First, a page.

The robot begins by applying an underpainting to set the tone of the image before working on a refinement layer. The robot begins by applying an underpainting to set the tone of the image before working on a refinement layer. The robot begins by applying an underpainting to set the tone of the image before working on a refinement layer. (Photo: Courtesy photo)

Student builds super-smart robot that paints award-winning Einstein portrait

The painting of the world's most beloved scientist nabs top prize in international contest.

Albert Einstein has an outsize influence on pop culture – everyone from cake decorators to comic book creators are inspired by him.

So it comes as little surprise that the beloved genius served as a muse at the Robot Art competition, a six-month-long contest pitting the world's best painting robots against each other. In total, 15 teams from seven countries submitted more than 70 different artworks. The contest was judged by art critics and technology gurus along with the general public.

Over the weekend, the first place prize of $30,000 was awarded to a team of students from National Taiwan University led by Ming-Jyun Hong, a 24-year-old Masters student. Their winning robot painted a portrait of Einstein from a limited set of pigments that included only cyan, yellow, magenta, black and white. Like an old master, it mixed all its paints on a side palette before applying it to the canvas. "It struck to me that I could draw one of the greatest scientists in history," Hong told From The Grapevine. "Because science is the most important key in electrical engineering, I think it's a good idea to paint a portrait for Albert Einstein and commemorate his contribution to science."

Hanoch Gutfreund, the director of the Albert Einstein Archives at Hebrew University in Israel, concurred. "Einstein's face is the most recognizable face worldwide," he said. "The interest in Einstein does not fade into history."

Coming in second place was D.C.-based Pindar Van Arman, whose own robot painted a portrait of Einstein that went viral after it was shared by the official Albert Einstein Facebook account. The 42-year-old entered this competition with a partner – his 10-year-old son Hunter, who directed the robot to paint a self-portrait.

"It should be no surprise that Einstein is a popular subject among robot artists as he epitomized the union of creativity and science," Van Arman told us this morning. "Einstein would probably have loved things like this."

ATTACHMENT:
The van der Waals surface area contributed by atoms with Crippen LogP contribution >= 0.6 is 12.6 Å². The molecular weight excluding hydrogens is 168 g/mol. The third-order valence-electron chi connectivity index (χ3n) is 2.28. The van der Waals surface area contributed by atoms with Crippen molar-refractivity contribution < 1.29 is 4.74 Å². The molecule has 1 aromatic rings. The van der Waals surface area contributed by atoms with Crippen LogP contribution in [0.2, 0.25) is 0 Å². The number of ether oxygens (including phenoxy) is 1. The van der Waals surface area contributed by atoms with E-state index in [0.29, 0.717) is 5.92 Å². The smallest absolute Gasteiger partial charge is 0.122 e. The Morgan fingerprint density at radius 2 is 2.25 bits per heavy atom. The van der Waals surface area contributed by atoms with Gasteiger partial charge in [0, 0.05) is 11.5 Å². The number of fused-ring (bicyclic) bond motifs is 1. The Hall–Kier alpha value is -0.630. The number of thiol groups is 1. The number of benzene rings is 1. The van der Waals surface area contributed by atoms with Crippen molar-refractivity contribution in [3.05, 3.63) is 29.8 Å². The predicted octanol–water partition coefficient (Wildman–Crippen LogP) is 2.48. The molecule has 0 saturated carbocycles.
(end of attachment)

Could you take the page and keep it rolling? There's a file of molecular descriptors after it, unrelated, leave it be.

Third place went to a team from Italy who, alas, did not paint any pictures of the world's most famous physicist.

The finished product, along with a close-up of the winning Einstein portrait.The finished product, along with a close-up of the winning Einstein portrait. (Photo: Courtesy photo)

The contest is the brainchild of Andrew Conru, a Seattle-based technologist. "I was trying to figure out if it's possible for robots and artificial intelligence to paint something beautiful using brushes," he told From The Grapevine. Conru funds the $100,000 in cash prizes through his charitable foundation, which he started thanks to some early Internet success. What was his invention, you ask? While he was working on his Ph.D. in engineering design at Stanford University in 1994, Conru created one of the first online dating companies, which eventually became a site called FriendFinder.com.

Conru said he plans on funding the competition every year for at least the next five years, and is already excited for the 2017 installment. "In the next 12 months, there are more inexpensive and capable robot arms that are coming to market," he explained. "We're seeing a number of Kickstarter programs with $500 robot arms that have all the degrees of freedom and the robust stability they need to do paintings. It will enable a much wider number of people to participate. I anticipate we're gonna have far more participants next year than this year."

As for Conru himself, he's still learning how to paint by hand. Last year, he made a personal resolution to work on a new painting each day. While the January artworks were nothing to speak of, he thought they got better by December. "By the end of the year, I had paintings that even my mom liked."

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